Essentially, yes -- in June 2010 when voters defeated Proposition 17.
The electorate didn't buy the pitch then that Mercury Insurance's chairman was spending $16 million to pass a measure just because he wanted consumers to save money on auto insurance.
And voters shouldn't buy it now that Mercury's billionaire boss George Joseph is back -- spending more than $8 million so far in support of of this self-serving measure.
It's a retread of the 2010 ballot proposition, and it deserves rejection too.
Proposition 33, like its predecessor, would make a change in the rules of Proposition 103, the 1988 measure that has saved Californians hundreds of millions of dollars on auto insurance.
Insurers currently can give a customer a discount based on how long the customer has carried auto insurance with that company. Proposition 33 would allow an insurer to give even a new customer a similar discount based on how long that customer has been covered continuously by other insurers. That much sounds good.
But the flip side is that it would allow higher rates for any customers who had gone without auto insurance for 90 days or more in the past five years, with exceptions for active military service or an unemployment period of up to 18 months. That would let insurers charge more for some of the customers least likely to be able to afford it.
That would include any first-time driver; someone who has been out of work more than 18 months and had to drop coverage and quit driving, but now is re-entering or trying to re-enter the work force; a student who saved money by not driving or carrying insurance while away at college, but who now needs to drive to get and keep a job; someone who didn't drive or carry insurance because of an extended illness, but now is well enough to resume; someone who has been using a bike or public transit to get around, but who now needs a car. Even those with perfect driving records would be penalized when they have to buy insurance again.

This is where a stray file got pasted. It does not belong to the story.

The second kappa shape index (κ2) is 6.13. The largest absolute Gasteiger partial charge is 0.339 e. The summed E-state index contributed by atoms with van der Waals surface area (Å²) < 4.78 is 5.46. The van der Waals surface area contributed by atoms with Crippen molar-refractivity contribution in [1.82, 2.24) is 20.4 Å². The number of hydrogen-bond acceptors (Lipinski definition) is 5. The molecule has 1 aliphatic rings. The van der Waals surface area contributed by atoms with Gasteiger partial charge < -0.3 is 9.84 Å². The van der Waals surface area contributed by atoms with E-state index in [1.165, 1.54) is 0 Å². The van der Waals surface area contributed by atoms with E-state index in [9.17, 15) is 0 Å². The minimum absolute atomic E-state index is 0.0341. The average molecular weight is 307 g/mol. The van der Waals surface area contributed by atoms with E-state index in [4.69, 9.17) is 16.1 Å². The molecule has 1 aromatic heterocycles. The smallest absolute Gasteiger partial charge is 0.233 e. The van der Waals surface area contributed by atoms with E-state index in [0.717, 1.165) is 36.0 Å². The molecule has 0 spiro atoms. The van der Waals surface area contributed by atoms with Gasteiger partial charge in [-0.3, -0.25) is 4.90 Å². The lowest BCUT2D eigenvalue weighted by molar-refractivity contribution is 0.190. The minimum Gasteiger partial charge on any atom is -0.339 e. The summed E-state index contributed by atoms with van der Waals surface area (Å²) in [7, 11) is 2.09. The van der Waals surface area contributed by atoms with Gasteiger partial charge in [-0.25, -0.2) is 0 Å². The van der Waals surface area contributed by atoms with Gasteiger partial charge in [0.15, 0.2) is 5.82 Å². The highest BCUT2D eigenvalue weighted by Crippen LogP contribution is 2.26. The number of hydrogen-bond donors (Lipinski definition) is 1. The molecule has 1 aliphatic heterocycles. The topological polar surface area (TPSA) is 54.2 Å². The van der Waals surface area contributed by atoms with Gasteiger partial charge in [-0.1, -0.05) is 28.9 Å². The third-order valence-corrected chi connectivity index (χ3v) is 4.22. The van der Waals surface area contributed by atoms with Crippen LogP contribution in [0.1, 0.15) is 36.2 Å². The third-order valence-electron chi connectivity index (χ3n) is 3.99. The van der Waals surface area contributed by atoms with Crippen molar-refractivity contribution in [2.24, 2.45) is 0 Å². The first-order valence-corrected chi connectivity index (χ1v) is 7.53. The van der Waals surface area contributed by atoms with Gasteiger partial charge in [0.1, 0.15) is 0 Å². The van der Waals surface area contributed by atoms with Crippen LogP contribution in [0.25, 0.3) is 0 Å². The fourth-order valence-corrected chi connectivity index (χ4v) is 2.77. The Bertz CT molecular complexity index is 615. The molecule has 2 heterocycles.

There is no good reason such people should be punished for their nondriving period. Once they need or are able to drive again, the law says they have to buy insurance. When they comply with that law, they should not be hit with a surcharge that could last five years.
One of the most irritating things about California's flawed initiative process is that any well-heeled special interest with an agenda can waste voters' time with a self-interested ballot measure, and bombard them with ads that make it sound as though it benefits the voters instead of the promoter.
Doubly irritating is when the special interest doesn't take no for an answer but wastes our time and his money on another attempt.
Voters should say no to Proposition 33. And this time Mercury Insurance should get the message.